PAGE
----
Imperfect and incomplete as it was, the initial desegregation plan in Little Rock made 200 Black children eligible to attend Central. While the student population of Central was economically diverse, ascendant white families were building enclaves for themselves in west Little Rock and sending their kids to Hall High School, completed in 1957. Having protected the nouveau riche and many of their own students, white city leaders accepted a desegregation plan for Central. Of the 200 eligible Black students, about 75 expressed interest. Their reasons varied but largely revolved around the opportunities that Central afforded that were not available at their high school. This number was whittled to nine after administrators “screened” applicants, a process that included intimidating one-on-one interviews with potential Black students who were effectively told that their reasons for attending Central were misplaced. This procedure was followed until 1965, when a “freedom of choice” plan was implemented.
This plan worked well for whites who were moving west. It came with the expectation that Black and white families would “choose” to send their children to the nearest segregated school. At the beginning of the 1966-1967 school year, Mann High School in east Little Rock remained all-black, and Hall High School in west Little Rock had only seven Black students out of 1,429. Central High School appeared desegregated by comparison. Fifteen percent of its students were Black.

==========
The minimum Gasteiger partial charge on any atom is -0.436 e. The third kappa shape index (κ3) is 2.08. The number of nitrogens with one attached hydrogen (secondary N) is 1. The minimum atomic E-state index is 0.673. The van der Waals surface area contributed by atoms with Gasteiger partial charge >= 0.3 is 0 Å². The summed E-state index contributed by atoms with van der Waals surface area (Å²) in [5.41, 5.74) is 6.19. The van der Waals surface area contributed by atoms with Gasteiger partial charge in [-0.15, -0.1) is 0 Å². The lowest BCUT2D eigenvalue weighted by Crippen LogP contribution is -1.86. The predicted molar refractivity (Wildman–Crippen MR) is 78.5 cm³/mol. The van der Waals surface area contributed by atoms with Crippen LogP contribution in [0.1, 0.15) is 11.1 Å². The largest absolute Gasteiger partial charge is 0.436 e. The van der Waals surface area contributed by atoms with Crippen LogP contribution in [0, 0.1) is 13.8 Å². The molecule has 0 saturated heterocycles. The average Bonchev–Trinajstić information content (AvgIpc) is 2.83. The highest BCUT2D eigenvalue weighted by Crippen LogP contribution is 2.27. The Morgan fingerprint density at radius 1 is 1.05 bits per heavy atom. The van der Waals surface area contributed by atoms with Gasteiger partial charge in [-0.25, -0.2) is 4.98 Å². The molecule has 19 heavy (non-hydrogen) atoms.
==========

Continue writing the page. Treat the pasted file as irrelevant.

Less than ten years after the crisis, a nascent coalition of Black and white citizens pursued more complete desegregation and full compliance with federal court orders. They pressed their case through traditional democratic means: frequent petitions and school board elections. After elections in September 1966, they held sway with four of the seven board members, including T.E. Patterson, the first Black school board member and past executive secretary for the black teachers’ union. This election helped perpetuate a narrative of a progressive Little Rock that business leaders created after the 1957 crisis. This story endures today—the mob was primarily outsiders, Faubus was an opportunist, we can handle desegregation if the NAACP would leave us alone. An Arkansas Gazette editorial two days after the 1966 election grossly misinterpreted community sentiment. “While there is general talk about the country of ‘white backlash’—some of the talk wildly speculative and some of it supportable—Little Rock shows no sign of indulging in such puerile responses. Rather, Little Rock continues to show a strong desire to keep building those equal rights and opportunities that are the foundation of racial harmony.”